What is the driving force behind most Americans today? The answer is simple: money. In addition, many people are driven by sex, lust, power and the way they are viewed by the world around them. In the 1951 Elia Kazan film A Streetcar Named Desire, based on the 1947 play by Tennessee Williams, I believe many of these are sources of motivation for all of the characters. If viewers were to step back and take a closer look at how each of the characters ended up in the position they were in at the end of the film, they would see these driving forces. Blanche, Stella and Stanley have the same motivations as people in society today and that is what makes this film the most relevant for today.
The character who seems to set the whole film in motion through her desire is Blanche (Vivien Leogh). Blanche comes to the home of her sister Stella (Kim Hunter) and Stanley (Marlon Brando) to stay because she has run into financial difficulties. It is observed by the arrival of her rather large and filled suitcase that Blanche takes pride in material possessions. She turns up her noise to the living conditions of her sister and husband and is appalled by their apartment. As the story progresses, it is learned that Blanche had lost her job and the family home before her arrival. In order to sustain herself, she has lived in a hotel and had sex with men for money. She was removed from her position as teacher because it was discovered that she had been sleeping with one of her students. It is quite obvious that this woman was willing to do anything for money. It can also be assumed that she enjoyed the sexual portion of her endeavors. She is so ashamed of her behavior that she lies to her sister about why she has come and refuses to ever own up to her past until she is confronted with it. Blanche wants the world around her to see her as a beautiful, young, admirable woman, instead of the older, shameful one she has become. She creates a fantasy world for herself where the shame of her past actions is hidden away as if they never existed. As time goes on, this fantasy becomes a reality and facing her past drives her to insanity. Blanche demonstrates the modern Americans' desire to be viewed in positively by the people around them. Men and women alike are so concerned with their image that they sacrifice their morals to maintain a positive one. Blanche does not want to be seen as the poor, old woman. She wants her sister and brother-in-law to admire her and desire to be like her.
Unlike Blanche, Stella does not seem to care what the world around her thinks. Although she wants to make a good home for her husband and care for her sister upon her arrival, she does not seem ashamed of they way in which she is living. She is content with her marriage and her home. However, her driving force is her sexual desire. Stella's marriage is an abusive one, yet she remains in it because of the sexual pleasure she gets from Stanley. Stanley is a drunk, who spends far too much time drinking and gambling with friends to show the slightest bit of interest in Stella. That is the case until he realizes she is not around. In a drunken rage one evening, he began beating Stella. Stella's initial instinct is to get away from him. As soon as Stanley realizes what he has done, he cries desperately for Stella to return. Of course, like the average woman in her position, she comes back to him. What is interesting is that her sexual desire overrides her integrity. Stella represents the classic case of a battered wife. The majority of women in abusive relationships remain in them despite having the power to get away. Most do not stick around from the sexual pleasure they get from their spouse as Stella does, but most have other driving forces for staying. Again, the most prominent one is money. Most women do not believe that they can support themselves on their own. They also tend to place the blame for the incident upon themselves. No matter how you look at it, women who stay in abusive relationships do so for reasons they believe are more powerful than the abuse.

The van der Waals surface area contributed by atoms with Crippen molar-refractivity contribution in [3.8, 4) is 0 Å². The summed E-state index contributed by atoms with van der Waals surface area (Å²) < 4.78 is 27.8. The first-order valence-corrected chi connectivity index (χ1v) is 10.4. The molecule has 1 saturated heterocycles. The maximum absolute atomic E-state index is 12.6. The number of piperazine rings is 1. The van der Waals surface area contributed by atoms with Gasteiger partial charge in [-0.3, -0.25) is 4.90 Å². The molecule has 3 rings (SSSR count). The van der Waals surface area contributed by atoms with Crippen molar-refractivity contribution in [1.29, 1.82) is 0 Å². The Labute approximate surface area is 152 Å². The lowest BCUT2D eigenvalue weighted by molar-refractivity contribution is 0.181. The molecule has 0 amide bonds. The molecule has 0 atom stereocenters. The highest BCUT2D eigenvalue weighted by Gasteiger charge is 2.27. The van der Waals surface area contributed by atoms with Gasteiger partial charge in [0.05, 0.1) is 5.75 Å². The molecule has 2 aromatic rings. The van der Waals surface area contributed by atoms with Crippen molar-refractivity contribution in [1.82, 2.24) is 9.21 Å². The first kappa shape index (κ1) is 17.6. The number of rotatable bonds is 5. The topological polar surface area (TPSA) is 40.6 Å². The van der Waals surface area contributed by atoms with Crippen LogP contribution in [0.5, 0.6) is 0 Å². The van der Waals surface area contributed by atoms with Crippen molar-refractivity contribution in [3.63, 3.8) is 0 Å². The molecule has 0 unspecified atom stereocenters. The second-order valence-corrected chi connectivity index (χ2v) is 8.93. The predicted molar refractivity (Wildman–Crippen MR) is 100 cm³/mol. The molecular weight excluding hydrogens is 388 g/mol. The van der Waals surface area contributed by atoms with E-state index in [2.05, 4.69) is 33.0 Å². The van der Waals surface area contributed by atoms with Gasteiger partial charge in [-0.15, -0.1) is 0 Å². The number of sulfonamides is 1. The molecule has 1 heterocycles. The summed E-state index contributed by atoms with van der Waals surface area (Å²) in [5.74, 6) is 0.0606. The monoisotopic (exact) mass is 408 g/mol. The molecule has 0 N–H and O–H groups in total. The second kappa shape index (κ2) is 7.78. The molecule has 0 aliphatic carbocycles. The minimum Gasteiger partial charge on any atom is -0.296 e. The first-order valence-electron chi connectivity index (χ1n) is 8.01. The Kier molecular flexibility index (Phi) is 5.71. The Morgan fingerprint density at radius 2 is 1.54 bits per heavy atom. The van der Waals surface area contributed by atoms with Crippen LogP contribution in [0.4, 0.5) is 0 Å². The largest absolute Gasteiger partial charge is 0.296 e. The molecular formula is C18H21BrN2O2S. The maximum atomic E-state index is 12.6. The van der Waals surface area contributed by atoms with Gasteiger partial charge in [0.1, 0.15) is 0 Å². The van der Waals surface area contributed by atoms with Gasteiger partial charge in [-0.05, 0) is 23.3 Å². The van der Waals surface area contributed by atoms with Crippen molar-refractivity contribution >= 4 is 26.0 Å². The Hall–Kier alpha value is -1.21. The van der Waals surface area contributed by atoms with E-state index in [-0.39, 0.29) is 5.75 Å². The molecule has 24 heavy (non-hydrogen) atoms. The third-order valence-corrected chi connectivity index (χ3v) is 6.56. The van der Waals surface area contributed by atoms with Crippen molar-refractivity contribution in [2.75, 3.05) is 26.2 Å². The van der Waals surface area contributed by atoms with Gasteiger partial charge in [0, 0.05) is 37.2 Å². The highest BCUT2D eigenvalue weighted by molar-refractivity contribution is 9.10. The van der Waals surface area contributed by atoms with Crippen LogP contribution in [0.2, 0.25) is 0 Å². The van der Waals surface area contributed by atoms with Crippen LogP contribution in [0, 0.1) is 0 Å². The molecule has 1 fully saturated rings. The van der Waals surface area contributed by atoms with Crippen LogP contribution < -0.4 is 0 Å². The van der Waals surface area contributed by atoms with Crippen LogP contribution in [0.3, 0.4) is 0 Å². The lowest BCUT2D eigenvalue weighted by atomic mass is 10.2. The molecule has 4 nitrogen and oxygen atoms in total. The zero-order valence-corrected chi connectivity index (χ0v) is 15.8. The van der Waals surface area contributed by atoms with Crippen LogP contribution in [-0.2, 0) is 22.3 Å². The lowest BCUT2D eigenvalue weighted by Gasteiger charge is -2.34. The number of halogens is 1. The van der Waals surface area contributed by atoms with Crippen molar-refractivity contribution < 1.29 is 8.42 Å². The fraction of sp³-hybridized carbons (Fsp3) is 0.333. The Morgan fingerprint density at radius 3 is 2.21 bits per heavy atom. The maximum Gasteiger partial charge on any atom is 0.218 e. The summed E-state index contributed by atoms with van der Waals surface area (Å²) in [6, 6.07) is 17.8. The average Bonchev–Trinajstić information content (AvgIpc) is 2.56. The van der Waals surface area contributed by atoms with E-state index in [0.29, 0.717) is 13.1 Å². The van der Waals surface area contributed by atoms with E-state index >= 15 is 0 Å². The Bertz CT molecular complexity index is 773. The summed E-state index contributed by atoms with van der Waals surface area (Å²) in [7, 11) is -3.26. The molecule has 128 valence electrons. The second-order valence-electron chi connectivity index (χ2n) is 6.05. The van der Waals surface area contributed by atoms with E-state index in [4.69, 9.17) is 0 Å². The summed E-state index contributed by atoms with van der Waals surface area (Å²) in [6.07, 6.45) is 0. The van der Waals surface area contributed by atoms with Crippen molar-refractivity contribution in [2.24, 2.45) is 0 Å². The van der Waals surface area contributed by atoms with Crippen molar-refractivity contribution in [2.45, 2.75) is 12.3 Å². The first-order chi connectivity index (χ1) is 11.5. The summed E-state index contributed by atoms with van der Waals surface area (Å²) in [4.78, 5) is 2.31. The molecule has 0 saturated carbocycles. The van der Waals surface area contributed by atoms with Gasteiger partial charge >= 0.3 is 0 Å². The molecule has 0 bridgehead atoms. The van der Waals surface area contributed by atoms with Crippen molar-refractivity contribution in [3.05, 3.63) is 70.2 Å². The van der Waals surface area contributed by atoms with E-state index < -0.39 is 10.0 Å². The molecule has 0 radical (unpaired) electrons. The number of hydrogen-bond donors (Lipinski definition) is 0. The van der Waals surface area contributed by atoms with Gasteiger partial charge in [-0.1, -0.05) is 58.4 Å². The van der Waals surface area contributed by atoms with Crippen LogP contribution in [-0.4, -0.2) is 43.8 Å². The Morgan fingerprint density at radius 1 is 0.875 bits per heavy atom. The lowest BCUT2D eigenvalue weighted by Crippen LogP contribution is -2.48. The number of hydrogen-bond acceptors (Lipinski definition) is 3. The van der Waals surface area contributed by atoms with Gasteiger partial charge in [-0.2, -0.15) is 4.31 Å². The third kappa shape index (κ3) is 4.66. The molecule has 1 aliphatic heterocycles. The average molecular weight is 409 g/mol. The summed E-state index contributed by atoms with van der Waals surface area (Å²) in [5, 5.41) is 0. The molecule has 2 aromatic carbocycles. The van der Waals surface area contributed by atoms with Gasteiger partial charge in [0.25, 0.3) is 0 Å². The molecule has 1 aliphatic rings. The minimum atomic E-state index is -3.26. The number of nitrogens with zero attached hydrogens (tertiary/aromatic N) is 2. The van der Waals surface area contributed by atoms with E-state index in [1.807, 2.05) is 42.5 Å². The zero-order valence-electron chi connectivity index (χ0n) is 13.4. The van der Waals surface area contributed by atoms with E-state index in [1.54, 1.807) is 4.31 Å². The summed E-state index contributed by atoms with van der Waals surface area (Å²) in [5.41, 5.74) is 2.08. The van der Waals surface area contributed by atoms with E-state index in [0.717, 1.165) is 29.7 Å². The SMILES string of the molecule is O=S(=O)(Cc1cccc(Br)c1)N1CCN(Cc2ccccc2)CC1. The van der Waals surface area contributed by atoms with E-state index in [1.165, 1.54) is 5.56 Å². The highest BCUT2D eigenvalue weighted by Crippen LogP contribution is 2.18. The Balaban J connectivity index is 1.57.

The final driven character is Stanley. It should be obvious at this point that Stanley's primary motivation is power. The moment Blanche arrives, Stanley is suspicious of her intentions and is immediately defensive. He sees Blanche as a threat to him because he believes she has the potential to persuade Stella to leave him. He therefore, tries to get control of the situation by looking into Blanche's past to find her secrets and discredit her. It is clear that Stanley has severe control of Blanche. The fact that she allows him to treat her that way shows how submissive he has made her. He gambles, drinks and even attacks her, yet she always comes back to him. She does not have the willpower to leave him. His desire for power comes to a climax with the rape of Blanche. Studies have shown that men rape, not because of sexual desire, but as a need to be in control. It is never indicated that Stanley is sexual attracted to Blanche. It seems that his primary motivation for the rape is to demonstrate his final level of control over the biggest threat in his life. In today's society, both men and women alike are competitive in nature and desire to have some level of power over their lives. While Stanley's case is excessive, some modern American's are excessive as well. While competition is sometimes encouraged, acquiring power through the means in which Stanley does is unacceptable.
A Streetcar Named Desire hit lightly on many of the problems facing modern American society today. Alcohol, sex, and money can become addictions that are hard to overcome. Abusive relationships image-driven men and women and the desire to be on top are driving forces that many American's face. Although this film is fifty-five years old, the issues that it to do anything more.